Research Article: Unexpected consequences of bombing. Community level response of epiphytic diatoms to environmental stress in a saline bomb crater pond area

Date Published: October 25, 2018

Publisher: Public Library of Science

Author(s): Angéla Földi, Éva Ács, István Grigorszky, Luc Ector, Carlos Eduardo Wetzel, Gábor Várbíró, Keve Tihamér Kiss, Péter Dobosy, Zsuzsa Trábert, Andrea K. Borsodi, Mónika Duleba, Suzannah Rutherford.


The spatial response of epiphytic diatom communities to environmental stress was studied in a moderately saline wetland area located in the plain of Danube-Tisza Interfluve, Hungary. The area is characterised by World War II bomb crater ponds and can be regarded as an excellent ecological model system where the dispersion of species is slightly limited by distance. To study the effect of environmental variables on the communities, canonical correspondence analysis was applied. Salinity, pH, total suspended solids, total phosphorous and depth proved to be significant environmental drivers in this analysis. The ecological status of the ponds was assessed with Ziemann’s halobity index, as the trophity-depending metric cannot be applied to these habitats (due to the naturally high phosphorus content). Ponds in “good” ecological status significantly differed from those appertaining to water quality category of “not-good” ecological status considering characteristic of natural astatic soda pans (e.g. salinity, pH, ammonium, total phosphorous concentration, nitrogen:phosphorous ratio and turbidity). The differences between epiphytic diatom communities inhabiting the ponds were detected using non-parametric multidimensional scaling. The samples formed three groups according to the types of ponds (“transparent”, “transitional” and “turbid”) based on the width of the macrophyte belt around them. Indicator species related to the ecological status of the ponds and diatom communities contributing to the separation of groups of ponds were identified. One of the indicator species differed from species already described. Light and scanning electron microscopy features and phylogenetic analyses based on three genes (18S and 28S rRNA genes, rbcL) proved that it was a new species of Nitzschia genus, closely related to Nitzschia frustulum and Nitzschia inconspicua. Therefore, description of a new species, Nitzschia reskoi Ács, Duleba, C.E.Wetzel & Ector is proposed. We concluded that the increasing abundance of Nitzschia reskoi was a signal of the degradation of the intermittent saline wetlands.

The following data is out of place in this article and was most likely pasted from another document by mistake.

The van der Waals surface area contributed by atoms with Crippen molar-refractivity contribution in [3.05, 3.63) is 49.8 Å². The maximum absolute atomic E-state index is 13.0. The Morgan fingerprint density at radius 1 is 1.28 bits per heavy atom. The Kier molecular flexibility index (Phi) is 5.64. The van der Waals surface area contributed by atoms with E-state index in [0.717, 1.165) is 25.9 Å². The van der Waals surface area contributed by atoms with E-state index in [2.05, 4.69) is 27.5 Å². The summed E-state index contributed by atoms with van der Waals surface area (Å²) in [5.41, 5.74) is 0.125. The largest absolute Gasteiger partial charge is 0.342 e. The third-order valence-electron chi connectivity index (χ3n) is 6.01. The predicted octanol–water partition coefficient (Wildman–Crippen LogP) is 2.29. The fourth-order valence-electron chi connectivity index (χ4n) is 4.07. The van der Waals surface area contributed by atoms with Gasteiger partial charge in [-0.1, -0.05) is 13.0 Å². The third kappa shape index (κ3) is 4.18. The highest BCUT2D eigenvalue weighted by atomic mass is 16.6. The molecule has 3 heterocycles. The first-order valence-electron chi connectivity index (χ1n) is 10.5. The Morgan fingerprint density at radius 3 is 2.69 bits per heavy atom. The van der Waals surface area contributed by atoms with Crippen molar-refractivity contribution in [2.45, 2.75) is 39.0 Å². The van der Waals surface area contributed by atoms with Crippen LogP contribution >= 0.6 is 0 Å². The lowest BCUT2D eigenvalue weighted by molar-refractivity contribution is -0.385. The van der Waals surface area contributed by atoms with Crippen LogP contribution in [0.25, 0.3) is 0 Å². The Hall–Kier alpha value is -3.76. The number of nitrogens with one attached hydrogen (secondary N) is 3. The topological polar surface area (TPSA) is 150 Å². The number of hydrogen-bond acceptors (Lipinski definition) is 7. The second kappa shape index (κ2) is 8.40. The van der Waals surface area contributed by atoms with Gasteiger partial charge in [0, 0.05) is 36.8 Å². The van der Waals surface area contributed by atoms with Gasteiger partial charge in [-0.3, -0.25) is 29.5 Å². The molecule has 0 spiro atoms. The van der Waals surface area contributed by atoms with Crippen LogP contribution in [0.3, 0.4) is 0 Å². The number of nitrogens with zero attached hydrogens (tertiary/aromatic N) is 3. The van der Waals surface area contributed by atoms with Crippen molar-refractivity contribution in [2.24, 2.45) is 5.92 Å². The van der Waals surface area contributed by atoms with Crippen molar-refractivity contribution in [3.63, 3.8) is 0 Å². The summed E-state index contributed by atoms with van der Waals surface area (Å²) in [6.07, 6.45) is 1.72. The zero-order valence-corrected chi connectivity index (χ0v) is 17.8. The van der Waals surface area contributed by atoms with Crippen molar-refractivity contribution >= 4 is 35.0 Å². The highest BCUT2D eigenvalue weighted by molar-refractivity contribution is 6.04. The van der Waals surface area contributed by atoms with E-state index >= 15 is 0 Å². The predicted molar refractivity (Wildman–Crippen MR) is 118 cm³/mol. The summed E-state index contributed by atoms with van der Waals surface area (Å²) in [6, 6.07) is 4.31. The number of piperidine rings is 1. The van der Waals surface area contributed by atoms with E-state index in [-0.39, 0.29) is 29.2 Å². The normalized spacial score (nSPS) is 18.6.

Partial Text

Global warming affects the structure, function and stability of lake ecosystems throughout the world [1]. Small, shallow ponds are especially vulnerable, but the habitat loss due to the contraction is also detectable in large shallow lakes [1]. In limnological studies, the small, shallow lakes, the intermittent lakes and puddles have not been highlighted against large lakes for a long time. Investigations over the last decades have pointed out that there are significant differences between the ecology of small and large lakes [2,3]. The small lakes are labile because of the low water volume; consequently, they rapidly indicate the change of the environmental conditions (e.g. climate change). Huge numbers of astatic soda pans have decreased during the last decades all over the world, especially in the Carpathian Basin due to human activity and global warming [4].

According to Reese et al. [116], a true “extreme” environment on Earth would be hot brine having high pH. Some of the studied bomb crater ponds (first of all the members of “turbid” group) had high salinity, pH and turbidity, their waterbody could warm up and the suspended matter content was extremely high, so the light availability for the algae was very low. Following the proposed terminology of Reese et al. [116], we can say that these ponds are really extreme habitats and the indicator diatoms of these ponds are true “boundary organisms”. These results highlight the importance of studies finding rules that explain the composition and abundance of coexisting species, which is a central issue of community ecology.




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